Diversified access: The UK government has now signed deals to secure access to four potential vaccines being developed, totaling 250 million doses. 

“Through this agreement with GSK and Sanofi, the Vaccine Taskforce can add another type of vaccine to the three different types of vaccine we have already secured,” the chair of the government’s vaccines task force, Kate Bingham, said. 

“This diversity of vaccine types is important because we do not yet know which, if any, of the different types of vaccine will prove to generate a safe and protective response to Covid-19,” she added, cautioning that the UK must not be complacent or overly optimistic.

2:54 a.m. ET, July 29, 2020

Trump undermines his pandemic response with more misinformation and self-obsession

Analysis from CNN's Stephen Collinson

US President Donald Trump's return as the face of the Covid-19 response has deteriorated into a misinformation masterclass that explains why America is in such a mess.

In an extraordinary performance Tuesday, as the daily death toll again soared toward 1,000 and the number of Americans dead approached a tragic milestone of 150,000, Trump again forswore the most basic requirements of national leadership in a crisis.

At a White House briefing that turned almost into a parody of his own mismanagement of the pandemic, he complained that the government's top infectious diseases expert, Dr. Anthony Fauci, had better approval ratings than he did.

He painted a misleading picture of a viral surge still raging across Southern and Western states that is showing new signs of spreading deeper into the heartland, saying large portions of the country were "corona-free."

And he launched a stunning new pitch for hydroxychloroquine, the anti-malaria drug beloved by conservative media but that has not been shown in rigorous clinical trials to be an effective treatment for Covid-19.

Given the trail of sickness and death that has unfolded in recent months, it was bizarre though not surprising that the President would return to the controversy over hydroxychloroquine. On Monday night, he retweeted videos describing hydroxychloroquine as a "cure" that meant Americans didn't need to wear masks.

Read the full analysis:

2:26 a.m. ET, July 29, 2020

Monkey study indicates good news for Moderna's experimental coronavirus vaccine

From CNN's Maggie Fox

A view of Moderna headquarters in Cambridge, Massachusetts on May 8.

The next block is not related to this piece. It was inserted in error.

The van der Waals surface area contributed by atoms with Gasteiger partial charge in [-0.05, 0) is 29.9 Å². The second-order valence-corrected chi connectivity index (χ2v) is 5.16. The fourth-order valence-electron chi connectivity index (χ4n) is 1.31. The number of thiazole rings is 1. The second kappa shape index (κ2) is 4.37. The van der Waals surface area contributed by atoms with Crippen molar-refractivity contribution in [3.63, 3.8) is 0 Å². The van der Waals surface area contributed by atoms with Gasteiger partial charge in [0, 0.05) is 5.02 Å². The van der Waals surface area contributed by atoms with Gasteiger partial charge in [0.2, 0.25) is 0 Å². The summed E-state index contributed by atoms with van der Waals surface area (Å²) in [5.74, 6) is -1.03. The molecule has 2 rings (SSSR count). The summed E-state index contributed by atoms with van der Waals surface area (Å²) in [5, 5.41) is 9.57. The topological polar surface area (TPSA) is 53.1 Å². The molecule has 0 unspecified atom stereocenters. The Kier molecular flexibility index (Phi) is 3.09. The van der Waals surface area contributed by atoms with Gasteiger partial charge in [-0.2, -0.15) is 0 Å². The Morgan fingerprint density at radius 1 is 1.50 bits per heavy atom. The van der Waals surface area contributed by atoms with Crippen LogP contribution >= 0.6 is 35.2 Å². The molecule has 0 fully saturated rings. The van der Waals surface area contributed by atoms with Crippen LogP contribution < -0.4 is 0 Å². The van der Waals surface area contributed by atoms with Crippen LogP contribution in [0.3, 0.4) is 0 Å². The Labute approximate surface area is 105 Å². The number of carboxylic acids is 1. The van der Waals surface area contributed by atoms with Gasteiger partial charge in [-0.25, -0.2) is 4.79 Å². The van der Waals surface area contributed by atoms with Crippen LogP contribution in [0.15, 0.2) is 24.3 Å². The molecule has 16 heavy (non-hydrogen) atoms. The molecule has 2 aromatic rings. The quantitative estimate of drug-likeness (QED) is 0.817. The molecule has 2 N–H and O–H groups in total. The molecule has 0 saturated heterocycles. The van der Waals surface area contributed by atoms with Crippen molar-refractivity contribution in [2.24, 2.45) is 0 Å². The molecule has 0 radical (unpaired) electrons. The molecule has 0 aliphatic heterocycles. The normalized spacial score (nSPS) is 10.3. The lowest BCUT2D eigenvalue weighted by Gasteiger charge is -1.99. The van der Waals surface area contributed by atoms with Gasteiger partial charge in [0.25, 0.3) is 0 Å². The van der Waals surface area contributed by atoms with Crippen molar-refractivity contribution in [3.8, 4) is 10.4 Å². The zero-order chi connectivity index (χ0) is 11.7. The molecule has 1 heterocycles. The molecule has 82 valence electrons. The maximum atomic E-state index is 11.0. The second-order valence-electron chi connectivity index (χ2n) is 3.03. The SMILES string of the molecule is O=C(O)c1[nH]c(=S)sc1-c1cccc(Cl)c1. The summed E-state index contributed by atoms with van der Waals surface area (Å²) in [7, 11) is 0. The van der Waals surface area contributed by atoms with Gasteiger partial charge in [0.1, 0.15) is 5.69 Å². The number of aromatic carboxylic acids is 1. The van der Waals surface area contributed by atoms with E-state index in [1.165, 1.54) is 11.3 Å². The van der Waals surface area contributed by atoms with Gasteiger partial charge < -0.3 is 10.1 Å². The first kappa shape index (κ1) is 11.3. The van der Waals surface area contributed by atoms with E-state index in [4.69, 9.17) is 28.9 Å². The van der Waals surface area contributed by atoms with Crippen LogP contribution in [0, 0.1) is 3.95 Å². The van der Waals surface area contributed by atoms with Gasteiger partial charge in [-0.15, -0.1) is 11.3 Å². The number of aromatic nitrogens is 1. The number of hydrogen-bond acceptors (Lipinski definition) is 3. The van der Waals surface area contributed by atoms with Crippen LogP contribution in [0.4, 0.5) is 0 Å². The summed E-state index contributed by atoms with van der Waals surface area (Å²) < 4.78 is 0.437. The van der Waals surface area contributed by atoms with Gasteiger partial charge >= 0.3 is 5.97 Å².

A view of Moderna headquarters in Cambridge, Massachusetts on May 8. Maddie Meyer/Getty Images

A study done in monkeys suggests Moderna’s experimental coronavirus vaccine might protect against severe disease and reduce the risk of passing the virus along to others.

Moderna started advanced, Phase 3 testing of its experimental vaccine in humans in the United States on Monday -- the fastest advancement ever of a new vaccine in the US. But the quick vaccine development process means the vaccine was not tested extensively in animals before moving on to people.

A team at the National Institute of Allergy and Infectious Diseases, which helped develop the vaccine, tested it in rhesus macaque monkeys. Then they infected the monkeys with the virus -- an experiment that would be difficult, ethically, to do in human.

Monkey tests: While the monkeys did become infected, the vaccine appeared to interfere with the spread of the virus in the animals, the NIAID team reported in The New England Journal of Medicine.

“Remarkably, after two days, no replicating virus was detectable in the lungs of seven out of eight of the macaques in both vaccinated groups, while all eight placebo-injected animals continued to have replicating virus in the lung,” the NIAID researchers said in a statement.

None of the monkeys that got the higher dose of vaccine had virus in their noses, either. That would suggest the vaccine might prevent the spread of the virus, even if people do get infected.

“This is the first time an experimental COVID-19 vaccine tested in nonhuman primates has been shown to produce such rapid viral control in the upper airway, the investigators note,” the researchers said.

“A COVID-19 vaccine that reduces viral replication in the lungs would limit disease in the individual, while reducing shedding in the upper airway would potentially lessen transmission of SARS-CoV-2 and consequently reduce the spread of disease,” they added.